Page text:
Microbiology is one of the Biology Topics that involves the study of microorganisms, including bacteria, viruses, and fungi.
Types of Genetic Crosses – Monohybrid, Dihybrid, and Trihybrid Test Cross
The cross and back cross refer to crossing a progeny with any of the parental organisms such crosses initially were performed by Mendel to know the gene (factor) combination of progeny.
A cross between the organism of the first or second filial generation to any organism of the parental generation is called Back Cross.
An example of a back cross may be cited from Mendelian experiments. A cross between the pure breeding tall pea plant and a dwarf pea plant resulted in all tall progeny plants in the F1 generation. If this tall plant of the F1 generation is crossed with either a tall or dwarf pea plant, it will represent a back cross. The back cross may be of two types, for example, a cross between the organism of the filial generation and the member with the dominant feature of the parental generation, and a cross between the organism of the filial generation and the parental member with the recessive feature.
A cross between the member of the filial generation and the recessive variety parental organism is called Test Cross.
As shown, the cross between the FI tall pea plant and the dwarf pea plant represents a test cross. In the case of the monohybrid test cross, two varieties of progeny may appear in the ratio 1 : 1. In the example given in the test cross results in tall and dwarf plants in 1 : 1 ratio. Such a result may be possible due to the segregation of the alleles in equal ratios. As the test cross results may help in elucidating the genotype of the member of the filial generation, the cross is termed a Test cross.
Monohybrid Test Cross
Test Cross in Plant
Test Cross in Animal
Dihybrid Test Cross
Like the monohybrid test cross, the dihybrid test cross helps in determining the genotype of the members of the filial generation produced in the crossing between organisms having pair of contrasting features. Mendelian dihybrid cross involving pure breeding yellow round and green wrinkled pea plants in F1 resulted in only yellow round progeny. Mendel crossed the F1 hybrid yellow round plant with green wrinkled plant and found four types of progeny such as yellow round, yellow wrinkled, green round, and green wrinkled plants in 1 : 1 : 1 : 1 ratio.
This may be an example of a dihybrid test cross. From the result of the dihybrid test cross, it becomes apparent that F! yellow round plants were of hybrid category in which the pairs of alleles Yy and Rr due to independent segregation and random assortment produce four types of gametes – YR, Yr, yR and yr in equal frequency. These gametes being united with yr gamete from yyrr plant produce four types of test cross progeny in equal numbers. Therefore, the result of the dihybrid test cross also supports an independent assortment of genes. In the same way, a dihybrid test cross may also be shown in animal species.
Test Cross in Plants
Gametic union with the help of a checkerboard:
1. Yellow Round: 1/4
2. Yellow Wrinkled: 1/4
3. Green Round: 1/4
4. Green Wrinkled: 1/4
Phenotypic Ratio 1 : 1 : 1 : 1
Test Cross in Animals
1. Grey Long: 1/4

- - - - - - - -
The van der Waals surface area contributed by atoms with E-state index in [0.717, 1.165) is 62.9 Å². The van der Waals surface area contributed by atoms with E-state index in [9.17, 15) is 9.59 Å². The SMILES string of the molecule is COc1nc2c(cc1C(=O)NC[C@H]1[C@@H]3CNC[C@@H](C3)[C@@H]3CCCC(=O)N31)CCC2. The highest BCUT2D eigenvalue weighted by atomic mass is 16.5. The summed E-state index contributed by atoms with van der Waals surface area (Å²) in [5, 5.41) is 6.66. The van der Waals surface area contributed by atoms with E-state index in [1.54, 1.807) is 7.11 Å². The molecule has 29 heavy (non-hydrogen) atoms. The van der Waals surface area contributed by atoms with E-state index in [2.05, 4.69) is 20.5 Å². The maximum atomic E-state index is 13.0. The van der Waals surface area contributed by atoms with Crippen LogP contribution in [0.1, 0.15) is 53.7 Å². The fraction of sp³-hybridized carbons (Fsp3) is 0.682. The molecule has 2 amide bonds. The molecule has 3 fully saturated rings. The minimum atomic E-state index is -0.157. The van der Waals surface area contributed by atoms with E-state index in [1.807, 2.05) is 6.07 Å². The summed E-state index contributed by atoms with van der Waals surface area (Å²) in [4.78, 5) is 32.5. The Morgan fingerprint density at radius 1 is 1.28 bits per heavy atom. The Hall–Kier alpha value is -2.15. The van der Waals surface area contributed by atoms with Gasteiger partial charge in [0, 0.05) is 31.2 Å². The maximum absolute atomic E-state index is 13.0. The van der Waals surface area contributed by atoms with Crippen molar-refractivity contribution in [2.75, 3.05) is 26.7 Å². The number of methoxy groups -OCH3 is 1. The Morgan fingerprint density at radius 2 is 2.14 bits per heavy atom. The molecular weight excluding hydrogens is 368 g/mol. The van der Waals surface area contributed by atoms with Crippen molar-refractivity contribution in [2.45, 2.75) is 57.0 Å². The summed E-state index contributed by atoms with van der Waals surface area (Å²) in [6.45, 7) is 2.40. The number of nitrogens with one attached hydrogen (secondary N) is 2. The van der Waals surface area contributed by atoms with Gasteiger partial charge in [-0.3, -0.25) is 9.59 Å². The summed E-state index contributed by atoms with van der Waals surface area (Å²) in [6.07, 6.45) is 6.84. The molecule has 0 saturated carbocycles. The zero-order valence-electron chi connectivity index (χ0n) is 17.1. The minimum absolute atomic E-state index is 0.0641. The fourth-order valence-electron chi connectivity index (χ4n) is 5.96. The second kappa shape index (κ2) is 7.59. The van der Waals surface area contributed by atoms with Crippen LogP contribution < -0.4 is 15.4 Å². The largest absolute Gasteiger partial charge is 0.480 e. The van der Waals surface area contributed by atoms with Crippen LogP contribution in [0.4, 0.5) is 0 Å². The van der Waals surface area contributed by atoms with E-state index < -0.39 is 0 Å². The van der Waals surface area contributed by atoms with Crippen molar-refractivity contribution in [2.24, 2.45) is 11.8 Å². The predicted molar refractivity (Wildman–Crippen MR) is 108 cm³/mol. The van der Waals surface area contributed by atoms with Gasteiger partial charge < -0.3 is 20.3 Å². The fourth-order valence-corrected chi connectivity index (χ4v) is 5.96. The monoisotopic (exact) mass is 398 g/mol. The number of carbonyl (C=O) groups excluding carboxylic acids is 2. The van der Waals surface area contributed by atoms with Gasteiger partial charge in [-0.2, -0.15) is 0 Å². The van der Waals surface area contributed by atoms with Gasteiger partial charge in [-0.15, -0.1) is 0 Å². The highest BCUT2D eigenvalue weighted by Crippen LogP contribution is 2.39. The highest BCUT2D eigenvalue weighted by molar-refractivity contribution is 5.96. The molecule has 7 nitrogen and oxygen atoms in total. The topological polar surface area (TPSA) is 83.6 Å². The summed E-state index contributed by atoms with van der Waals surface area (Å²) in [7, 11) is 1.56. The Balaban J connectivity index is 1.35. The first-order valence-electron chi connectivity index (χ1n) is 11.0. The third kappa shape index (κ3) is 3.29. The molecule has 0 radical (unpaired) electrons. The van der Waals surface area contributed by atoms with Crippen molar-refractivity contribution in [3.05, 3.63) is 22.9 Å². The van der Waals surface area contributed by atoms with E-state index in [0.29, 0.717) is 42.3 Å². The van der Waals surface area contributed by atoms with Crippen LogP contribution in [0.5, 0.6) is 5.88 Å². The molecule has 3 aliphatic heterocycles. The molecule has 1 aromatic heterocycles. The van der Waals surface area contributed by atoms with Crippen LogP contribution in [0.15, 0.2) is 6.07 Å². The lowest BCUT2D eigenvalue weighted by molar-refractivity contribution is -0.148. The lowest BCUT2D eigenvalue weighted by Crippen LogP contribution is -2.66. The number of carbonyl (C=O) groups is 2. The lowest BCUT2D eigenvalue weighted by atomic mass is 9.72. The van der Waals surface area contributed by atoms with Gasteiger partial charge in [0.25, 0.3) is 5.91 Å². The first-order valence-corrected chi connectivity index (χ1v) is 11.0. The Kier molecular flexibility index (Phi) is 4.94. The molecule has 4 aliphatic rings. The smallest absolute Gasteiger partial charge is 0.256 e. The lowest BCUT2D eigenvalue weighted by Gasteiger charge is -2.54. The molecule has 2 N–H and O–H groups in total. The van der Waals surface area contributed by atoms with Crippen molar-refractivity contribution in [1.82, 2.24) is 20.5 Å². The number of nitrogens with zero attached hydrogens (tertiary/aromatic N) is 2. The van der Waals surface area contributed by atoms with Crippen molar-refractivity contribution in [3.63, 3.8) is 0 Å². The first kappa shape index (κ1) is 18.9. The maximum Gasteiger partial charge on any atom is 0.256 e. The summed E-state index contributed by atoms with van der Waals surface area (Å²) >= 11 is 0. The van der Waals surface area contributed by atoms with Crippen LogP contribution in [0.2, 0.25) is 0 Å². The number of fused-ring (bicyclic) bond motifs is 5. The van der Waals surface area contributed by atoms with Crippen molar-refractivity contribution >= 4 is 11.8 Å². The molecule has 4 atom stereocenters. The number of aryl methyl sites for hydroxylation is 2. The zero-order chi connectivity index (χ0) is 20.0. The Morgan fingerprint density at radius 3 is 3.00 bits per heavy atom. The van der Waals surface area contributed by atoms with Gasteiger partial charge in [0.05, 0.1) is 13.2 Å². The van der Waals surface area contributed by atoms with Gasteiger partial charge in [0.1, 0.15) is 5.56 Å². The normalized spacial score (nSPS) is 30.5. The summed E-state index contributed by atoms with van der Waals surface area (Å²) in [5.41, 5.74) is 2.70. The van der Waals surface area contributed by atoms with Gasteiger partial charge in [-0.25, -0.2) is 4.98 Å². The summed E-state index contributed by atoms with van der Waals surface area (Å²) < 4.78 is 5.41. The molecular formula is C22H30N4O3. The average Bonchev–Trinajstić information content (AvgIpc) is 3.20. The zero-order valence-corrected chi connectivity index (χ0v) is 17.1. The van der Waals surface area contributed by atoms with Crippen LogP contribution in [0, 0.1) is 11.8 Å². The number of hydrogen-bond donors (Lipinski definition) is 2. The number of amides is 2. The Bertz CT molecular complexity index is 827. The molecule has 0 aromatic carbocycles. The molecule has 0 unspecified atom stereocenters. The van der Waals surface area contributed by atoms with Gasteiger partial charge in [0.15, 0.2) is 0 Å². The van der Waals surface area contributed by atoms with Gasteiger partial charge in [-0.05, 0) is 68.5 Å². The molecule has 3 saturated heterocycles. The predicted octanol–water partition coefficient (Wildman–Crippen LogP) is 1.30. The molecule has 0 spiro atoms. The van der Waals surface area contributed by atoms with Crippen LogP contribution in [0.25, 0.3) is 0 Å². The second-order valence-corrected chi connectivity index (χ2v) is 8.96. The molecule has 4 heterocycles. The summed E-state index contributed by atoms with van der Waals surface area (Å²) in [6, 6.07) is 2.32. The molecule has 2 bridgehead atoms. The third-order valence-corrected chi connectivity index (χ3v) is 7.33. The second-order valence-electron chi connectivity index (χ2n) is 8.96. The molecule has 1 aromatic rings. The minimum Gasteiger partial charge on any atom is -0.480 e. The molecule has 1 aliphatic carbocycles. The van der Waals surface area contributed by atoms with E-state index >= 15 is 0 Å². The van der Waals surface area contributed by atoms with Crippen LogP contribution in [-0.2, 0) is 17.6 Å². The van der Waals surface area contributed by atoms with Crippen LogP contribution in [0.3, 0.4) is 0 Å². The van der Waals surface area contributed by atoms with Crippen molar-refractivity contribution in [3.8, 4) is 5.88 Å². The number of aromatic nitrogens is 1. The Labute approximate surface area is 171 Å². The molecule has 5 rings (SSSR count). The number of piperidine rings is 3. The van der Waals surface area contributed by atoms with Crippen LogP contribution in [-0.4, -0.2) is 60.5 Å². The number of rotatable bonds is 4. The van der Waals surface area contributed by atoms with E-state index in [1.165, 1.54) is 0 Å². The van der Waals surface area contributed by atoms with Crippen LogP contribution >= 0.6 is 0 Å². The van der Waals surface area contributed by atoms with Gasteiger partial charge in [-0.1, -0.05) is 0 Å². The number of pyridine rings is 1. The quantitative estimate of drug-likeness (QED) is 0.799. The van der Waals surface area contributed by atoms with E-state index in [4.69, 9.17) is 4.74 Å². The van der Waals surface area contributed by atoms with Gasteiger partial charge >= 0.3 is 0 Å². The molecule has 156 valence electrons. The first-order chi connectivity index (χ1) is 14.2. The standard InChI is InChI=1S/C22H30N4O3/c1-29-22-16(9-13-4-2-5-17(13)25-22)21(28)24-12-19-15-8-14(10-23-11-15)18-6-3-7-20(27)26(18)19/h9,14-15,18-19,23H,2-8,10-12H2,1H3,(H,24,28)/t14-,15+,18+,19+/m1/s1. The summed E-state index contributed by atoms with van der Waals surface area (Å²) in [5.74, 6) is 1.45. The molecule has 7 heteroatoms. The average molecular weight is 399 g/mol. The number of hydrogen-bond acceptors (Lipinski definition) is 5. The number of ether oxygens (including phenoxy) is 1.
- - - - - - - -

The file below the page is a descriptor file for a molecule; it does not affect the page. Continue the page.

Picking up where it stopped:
2. Grey Vestigial: 1/4
3. Ebony Long: 1/4
4. Ebony Long: 1/4
Phenotypic Ratio 1 : 1 : 1 : 1
Differences between Back Cross and Test Cross:
|Basis||Back Cross||Test Cross|
|Cross-Type||Cross between a progeny and any parental organism.||Cross between a progeny and recessive form of the parental organism.|
|Purpose||No specific purpose.||To reveal the genotype of the offspring.|
|Typification||All backcrosses cannot be test crosses.||All test crosses are backcrosses.|
|Involvement||The cross involves any type of parental organism.||The cross involves only the recessive form of the parental organism.|
Trihybrid Test Crosses
Hybridization between animals or plants in consideration of three pairs of contrasting features is known as a trihybrid cross. In one trihybrid experiment, Mendel considered the shape of the seed colour of the cotyledon and colour of the flower in the pea plant.
In a pair of plants with contrasting features, one plant showed a yellow cotyledon, round seed, and purple flower, and the other plant showed a green cotyledon, wrinkled seed, and white flower. The parental plants of these two varieties were pure breeding and in the cross-pollination, they produced all plants showing yellow, round, and purple features in F1 Generation. In the next step when the F1 hybrid showing all normal features was allowed to self-pollinate, in the F2 generation plants with 8 phenotypes were produced. The results of such a trihybrid cross may be presented through the following diagram.
Determination of Phenotypes by Branching Method
F1 × F1 cross (YyRrPp × YyRrPp) is actually the combination of three monohybrid crosses (e.g., Yy × Yy, Rr × Rr and Pp × Pp). In each monohybrid cross F2 phenotypic ratio comes to 3 : 1 with two contrasting phenotypes. Therefore, if the results of three monohybrid crosses (F2 phenotypic ratios) are combined together the F2 phenotypes will appear in a ratio 27 : 9 : 9 : 9 : 3 : 3 : 3 : 1.
In the same way, the genotypic ratio of the F2 progeny may be determined by combining the genotypic ratio of each of the monohybrid crosses, when the F2 genotypic ratio of a monohybrid cross is 1 : 2 : 1.